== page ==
4 Ways Leaders Can Be Present While Working Away

Leaders have a lot of demands on their shoulders. Tons of distractions and multitasking make it tough to be present for your employees. But being present is critical for your success.

Leaders, we know, you have a lot on your plate.

You’ve got a hearty helping of robust meetings, a dollop of delicate communication demands, and a sprinkling of spicy situations. Not to mention a side order of zesty plans for productiveness and success.

And, if you’re working from home, it’s nearly impossible to attend to these tasks while staying focused and calm. You’ve got notifications dinging, a fridge beckoning, and neighbours drilling. And, if you’ve got kids, you might have delightful interruptions for their “emergencies” such as this:

Help me find my Lego!?

Which Lego?

You know, the black hand for Dark Vader. I had it yesterday. I need it…NOW! 

Dark is cuter than Darth, so you let it slide.

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The point being, it’s harder to get back into the mental zone for work. Even more difficult to be in the present moment.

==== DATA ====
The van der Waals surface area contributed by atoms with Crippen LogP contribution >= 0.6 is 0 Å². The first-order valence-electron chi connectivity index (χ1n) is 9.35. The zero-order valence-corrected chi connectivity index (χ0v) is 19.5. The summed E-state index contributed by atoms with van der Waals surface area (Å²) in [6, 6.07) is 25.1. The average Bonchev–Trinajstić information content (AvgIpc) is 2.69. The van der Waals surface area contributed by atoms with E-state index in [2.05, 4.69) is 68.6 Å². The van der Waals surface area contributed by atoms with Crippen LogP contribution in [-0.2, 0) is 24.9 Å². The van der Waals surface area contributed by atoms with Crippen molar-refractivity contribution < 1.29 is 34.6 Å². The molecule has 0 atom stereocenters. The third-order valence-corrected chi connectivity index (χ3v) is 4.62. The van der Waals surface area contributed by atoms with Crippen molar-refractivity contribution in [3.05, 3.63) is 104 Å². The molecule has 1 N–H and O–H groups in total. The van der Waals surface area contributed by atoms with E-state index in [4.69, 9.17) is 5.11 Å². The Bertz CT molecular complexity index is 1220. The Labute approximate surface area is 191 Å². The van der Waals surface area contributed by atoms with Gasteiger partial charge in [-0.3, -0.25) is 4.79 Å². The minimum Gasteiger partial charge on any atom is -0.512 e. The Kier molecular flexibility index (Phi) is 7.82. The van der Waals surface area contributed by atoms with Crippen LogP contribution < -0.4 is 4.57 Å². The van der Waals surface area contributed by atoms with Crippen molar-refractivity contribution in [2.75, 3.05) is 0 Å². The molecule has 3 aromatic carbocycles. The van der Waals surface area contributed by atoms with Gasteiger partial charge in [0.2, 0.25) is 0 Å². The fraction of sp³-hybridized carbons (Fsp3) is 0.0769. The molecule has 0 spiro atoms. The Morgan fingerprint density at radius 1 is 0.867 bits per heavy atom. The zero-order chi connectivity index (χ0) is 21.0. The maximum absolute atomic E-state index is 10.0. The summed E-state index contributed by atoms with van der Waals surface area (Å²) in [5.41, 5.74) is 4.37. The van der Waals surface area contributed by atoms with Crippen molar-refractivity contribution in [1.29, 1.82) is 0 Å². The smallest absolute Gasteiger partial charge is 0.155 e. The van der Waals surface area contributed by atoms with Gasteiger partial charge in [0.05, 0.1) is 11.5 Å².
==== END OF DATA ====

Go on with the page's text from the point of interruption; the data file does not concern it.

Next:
Being a leader means more than strategic plans

But, it’s now known that good leaders are not only good strategists and sharp thinkers, they’re also active listeners who show their vulnerable sides, and take time for themselves.

The Mind of the Leader, published by Harvard Business Review looked at more than 35,000 leaders and studied interviews with 250 C-level execs. The book shows how mindfulness, selflessness, and compassion are the three key ingredients to being a successful manager and executive.

It goes to show that being centred and mindful helps leaders achieve their capacity for being present—even while working away from the team.  Being mindful and present is part of a healthy work-life balance that leaders should be a role model for.

Because your remote team probably feels a bit out of sorts and disconnected, so they need to feel that you’re with them.

Avoid zoning out on Zoom

Here are three things you can do to stay in the present moment during Zoom meetings:

Use the two question rule. Take the time before the meeting to come up with two questions to ask the meeting attendant(s).